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Much hype, little substance in the so-called “historic” nuclear summit

A summit without substance ttps:// Max Bootm June 12, The Singapore summit was a mesmerizing spectacle utterly lacking in substance. In other words, it was a perfect microcosm of the Trump presidency.

The entire world was riveted by television images of President Trump and North Korean leader Kim Jong Un shaking hands in front of a backdrop of North Korean and U.S. flags, walking to and from lunch, checking out Trump’s limousine and finally signing a summit declaration. For both leaders, the hype was the whole point.

Kim won an invaluable propaganda windfall: Ruling one of the poorest and most despotic countries in the world (North Korea’s gross domestic product is smaller than Vermont’s), he was recognized as an equal by the leader of the world’s sole superpower — not just an equal, indeed, but a valued friend. Trump claimed to have established a “special bond” with Kim just a day after one of his aides said there was a “special place in hell” reserved for the prime minister of Canada. (The aide, Peter Navarro, has now admitted his comment was “inappropriate.”)

Trump can barely stand to be in the same room with the leaders of the United States’ democratic allies, but he reveled in his quality time with Kim – “a very talented” and “very smart” man who “loves his country very much” and who, in turn is loved by his own people. If Kim does indeed love his country, he has a funny way of showing it, since he enslaves his own citizens. If you want to learn more about Kim’s atrocities, all you have to do is reread Trump’s own Jan. 30 State of the Union address, which gave chapter and verse on the “depraved character of the North Korean regime.”

There was, however, no mention of North Korean human rights abuses on Tuesday. That would have been a downer for a president who has plenty of other downers to deal with — from a special counsel investigation to a botched Group of Seven summit. Trump was in full salesman mode in Singapore, touting a meeting that he claimed had gone “better than anybody could have expected.”

I guess it all depends on what your expectations were. If you took Trump seriously when he claimed on April 22 that Kim had “agreed to denuclearization (so great for World),” then you are bound to be disappointed. If, on the other hand, your expectation was that North Korea would string Trump along with meaningless verbiage, then the summit was precisely what you expected. The meeting really should have been held in Oakland, not Singapore, because there is no therethere. Trump and Kim agreed to four points. The first was empty blather about the United States and North Korea desiring “peace and prosperity.” The second was more empty blather about building a “lasting and stable peace regime.” The fourth was a microscopically small commitment to the repatriation of the remains of Korean War POW/MIAs. The key point was No. 3 — “Reaffirming the April 27, 2018, Panmunjom Declaration, the DPRK [Democratic People’s Republic of Korea] commits to work towards the complete denuclearization of the Korean peninsula” — and on closer examination it, too, is empty blather. I can commit “to work towards” beating Roger Federer at Wimbledon, but that doesn’t mean that I will ever reach the goal.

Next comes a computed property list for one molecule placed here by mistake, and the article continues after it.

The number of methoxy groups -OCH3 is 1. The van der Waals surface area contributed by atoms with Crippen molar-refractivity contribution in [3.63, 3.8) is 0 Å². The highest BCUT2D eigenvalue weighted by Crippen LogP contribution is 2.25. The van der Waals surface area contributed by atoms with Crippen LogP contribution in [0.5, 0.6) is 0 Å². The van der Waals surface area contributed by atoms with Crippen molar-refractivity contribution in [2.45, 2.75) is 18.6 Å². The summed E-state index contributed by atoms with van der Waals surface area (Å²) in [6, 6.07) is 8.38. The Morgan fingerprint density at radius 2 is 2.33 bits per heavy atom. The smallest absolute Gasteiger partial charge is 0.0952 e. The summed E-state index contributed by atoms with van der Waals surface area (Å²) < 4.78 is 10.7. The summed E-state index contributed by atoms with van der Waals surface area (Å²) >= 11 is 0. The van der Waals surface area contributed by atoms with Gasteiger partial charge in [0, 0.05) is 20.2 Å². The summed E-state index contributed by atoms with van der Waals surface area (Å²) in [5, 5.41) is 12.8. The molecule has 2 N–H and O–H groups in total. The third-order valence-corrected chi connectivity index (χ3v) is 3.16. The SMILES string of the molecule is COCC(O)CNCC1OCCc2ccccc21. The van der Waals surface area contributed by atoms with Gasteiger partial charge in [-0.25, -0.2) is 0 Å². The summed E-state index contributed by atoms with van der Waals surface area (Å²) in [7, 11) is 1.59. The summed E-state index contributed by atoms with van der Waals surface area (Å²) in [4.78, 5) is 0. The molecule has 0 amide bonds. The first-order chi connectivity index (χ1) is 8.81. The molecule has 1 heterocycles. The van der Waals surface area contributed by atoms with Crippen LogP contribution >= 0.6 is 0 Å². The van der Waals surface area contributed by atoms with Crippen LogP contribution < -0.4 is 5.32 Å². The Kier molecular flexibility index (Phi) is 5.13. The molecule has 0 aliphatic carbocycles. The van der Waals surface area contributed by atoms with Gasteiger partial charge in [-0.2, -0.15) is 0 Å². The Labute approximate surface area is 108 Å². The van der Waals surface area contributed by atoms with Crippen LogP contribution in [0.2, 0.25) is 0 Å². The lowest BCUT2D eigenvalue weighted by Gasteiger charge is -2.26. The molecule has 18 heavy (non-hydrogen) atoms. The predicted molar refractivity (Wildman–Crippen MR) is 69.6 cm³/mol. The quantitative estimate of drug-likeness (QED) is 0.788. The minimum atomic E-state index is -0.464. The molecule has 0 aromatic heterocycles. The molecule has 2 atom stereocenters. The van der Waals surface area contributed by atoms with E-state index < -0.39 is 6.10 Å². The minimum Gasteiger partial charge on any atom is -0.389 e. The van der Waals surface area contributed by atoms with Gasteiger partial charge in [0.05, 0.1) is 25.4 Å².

The Singapore Declaration repeats virtually verbatim the pledge that North Korea made not only on April 27 but also on numerous other occasions stretching all the way back to 1992. That’s right — North Korea has been promising to denuclearize for 26 years, and in that time it has not only acquired an estimated 60 nuclear weapons but also the ballistic missiles to deliver them.

Perhaps this time will be different and Kim really, truly means it. If so, we will find out soon enough, because he will agree to the “complete, verifiable and irreversible” disarmament that the Trump administration had initially insisted upon. But there was no mention of those words in the Singapore Declaration, just as there was no mention of human rights. Trump assailed the Iran nuclear deal as the “worst deal ever.” The deal he struck with North Korea is far weaker.

This is where the negotiations stand at the moment. Before the summit, North Korea agreed to an easily reversible moratorium on nuclear and missile testing, it blew up a nuclear test site (but probably only for show), it started razing a missile-testing site, and it released three U.S. prisoners who had been taken so that North Korea could get credit for releasing them.

And in return, Trump legitimated the odious North Korean regime, stopped U.S.-South Korean joint military exercises (which he called, adopting Pyongyang’s language, “provocative … war games”) and destroyed his “maximum pressure” policy of sanctions. China is no longer enforcing sanctions as rigorously as it once did, and the United States is not imposing new sanctions. The pressure is off — and will stay off as long as Kim makes a show of negotiating.

Kim’s incentive, naturally, is to draw out the process as long as possible while giving up as little as possible. And Trump’s incentive is to play along in the hopes of winning a Nobel Peace Prize. Yes, this is preferable to nuclear war — but that doesn’t mean that Trump wasn’t snookered.


June 13, 2018 Posted by | 2 WORLD, politics international | Leave a comment

The Reality of Fukushima Radiation Pollution Exposure

From Kennichi Abe

june 12 2018.jpg